In many of the rural and poor school districts, there has been “white flight” to private schools, charter schools, religious schools and home schoolings. Once again the wealthier the school district, the higher they are in the rankings of school districts in the state.

So, what is left- a lack of expectations for those left in the public schools. Why, say the talking heads and misunderstanders, aren’t these schools doing better. The system is really stacked against those poor and rural folks. However, are the children really unable to learn or compete, on any level, with the lighthouse districts? You bet they can. I have seen it.

Let me give you some anecdotal evidence. Dr. Vernon (not her real name) was the superintendent of a rural school district in South Carolina. She was, in fact, a product of the public schools in SC. She came from humble beginings and rose to her position as superintendent with some help from people and a great desire to help youngsters like herself.

After 5 years as superintendent, her board changed dramatically. One of her board members said that the students test scores on certain state tests were not true and that she had elevated those test scores. The Department of Education was called in and found none of those charges to be true. Board members could not believe that the children could be this good. By the way the superintendent and board parted ways with much acrimony.

Certainly there was much politics in her leaving. She also sued the board for defamation of character and won. Was all this because the level of expectations for the poor, minority and rural children were unable to improve on their test scores?

Another anecdote centers about a student (and an excellent basketball player) was placed in a prep school outside of Philadelphia. He spent a year there as a post graduate. After the first four weeks of school, he retook the SATs and got 120 more points than he had at his old school. He got an athletic scholarship from a prestigious university.

So what does all that mean? We can tell you from my 61 years in education that there is a blanket on our poor and rural children that leads to a lack of expectations and a lack of will to help these children.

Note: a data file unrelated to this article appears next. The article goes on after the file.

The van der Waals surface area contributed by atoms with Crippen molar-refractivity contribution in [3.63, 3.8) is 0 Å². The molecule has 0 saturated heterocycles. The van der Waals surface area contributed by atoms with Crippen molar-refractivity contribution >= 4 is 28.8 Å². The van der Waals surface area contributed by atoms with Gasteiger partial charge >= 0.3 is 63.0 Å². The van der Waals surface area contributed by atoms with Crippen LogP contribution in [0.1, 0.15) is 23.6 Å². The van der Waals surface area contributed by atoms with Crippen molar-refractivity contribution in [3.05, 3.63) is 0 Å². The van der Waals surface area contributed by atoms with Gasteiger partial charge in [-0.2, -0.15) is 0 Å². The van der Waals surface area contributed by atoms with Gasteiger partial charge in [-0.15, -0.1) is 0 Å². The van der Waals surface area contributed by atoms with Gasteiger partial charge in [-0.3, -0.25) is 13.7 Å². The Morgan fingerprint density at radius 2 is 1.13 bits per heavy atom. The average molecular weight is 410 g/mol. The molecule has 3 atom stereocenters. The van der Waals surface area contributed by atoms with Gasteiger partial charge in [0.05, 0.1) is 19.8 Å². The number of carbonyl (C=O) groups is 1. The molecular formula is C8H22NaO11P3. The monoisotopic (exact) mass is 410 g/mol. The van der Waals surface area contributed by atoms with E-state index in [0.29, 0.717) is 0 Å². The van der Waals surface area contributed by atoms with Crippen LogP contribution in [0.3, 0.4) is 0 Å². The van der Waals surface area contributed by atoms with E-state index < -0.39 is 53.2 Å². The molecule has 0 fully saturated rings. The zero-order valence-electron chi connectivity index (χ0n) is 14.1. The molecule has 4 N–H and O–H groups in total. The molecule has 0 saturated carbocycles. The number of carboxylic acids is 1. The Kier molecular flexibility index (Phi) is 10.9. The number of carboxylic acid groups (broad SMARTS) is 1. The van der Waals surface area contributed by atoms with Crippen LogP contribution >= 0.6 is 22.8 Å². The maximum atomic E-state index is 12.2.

South Carolina’s public schools, teachers, and students are in for some tough times. Republicans went to the polls and selected a rightwing ideologue as their candidate for state superintendent. Ellen Weaver does not have the master’s degree that state law requires the state chief to have. She has signed up to get a master’s in “Christian Leadership” at Bob Jones University and expects to get her degree in eight months.

Weaver has made her hostility to public schools and professional teachers clear. She (and the SC media) refer to education professionals as “the education establishment.”

Ellen Weaver, president and CEO of the Palmetto Promise Institute, handily defeated teachers advocate Kathy Maness in Tuesday’s GOP primary runoff, a development with potentially major implications for the state’s public schools…

Weaver, who does not currently meet the statutory requirements to hold officebecause she lacks an advanced degree, has cast herself as a bold reformer fighting to eradicate liberal ideologies like so-called critical race theory that she claims are seeping into public education.

“The fight to save our schools is a fight to save that American dream for the next generation,” she said at a debate last week. “If we don’t stand in the gap for our kids and against the wokeism and sexualization agendas that are coming out of Washington, we have lost our country.”

Weaver will face Democrat Lisa Ellis, a Richland 2 teacher and student activities director, in the general election. Ellis, who is best known for founding the grassroots teachers organization SC for Ed, won the Democratic primary outright earlier this month.

Weaver refers to a master’s degree as “letters behind your name.” Presumably, at a better time, when politicians weren’t putting a wrecking ball to public education, they set that qualification there to assure that the state superintendent was an experienced educator, not an ideologue who is contemptuous of the state’s most important public institution.

Sadly, South Carolina got the kind of leader that the law was supposed to bar. Teachers are upset about what happens next, as well they should be.

South Carolina needs a leader who will fight for more funding, especially for its most vulnerable children. If Weaver beats her Democratic opponent, the state will have a leader who dabbles in nonsense about race and gender instead of improving the schools.

If you are a parent, a teacher, or a concerned citizen, help elect Lisa Ellis. She’s a teacher, she has experience, she knows what students need and will fight for it.

This should be a fascinating event, and it starts in only 2 1/2 hours!

Educators and concerned citizens in South Carolina are holding a Town Hall zoom at Furman University about the new legislative mandates that criminalize teaching the truth about race and gender.

I asked for and received permission for readers of this blog to join the zoom.

To register for the zoom, sign in here:

Good news sometimes comes in small victories. I this case, the good news is that the legislature in South Carolina did not pass bills banning teaching about race and restricting abortion.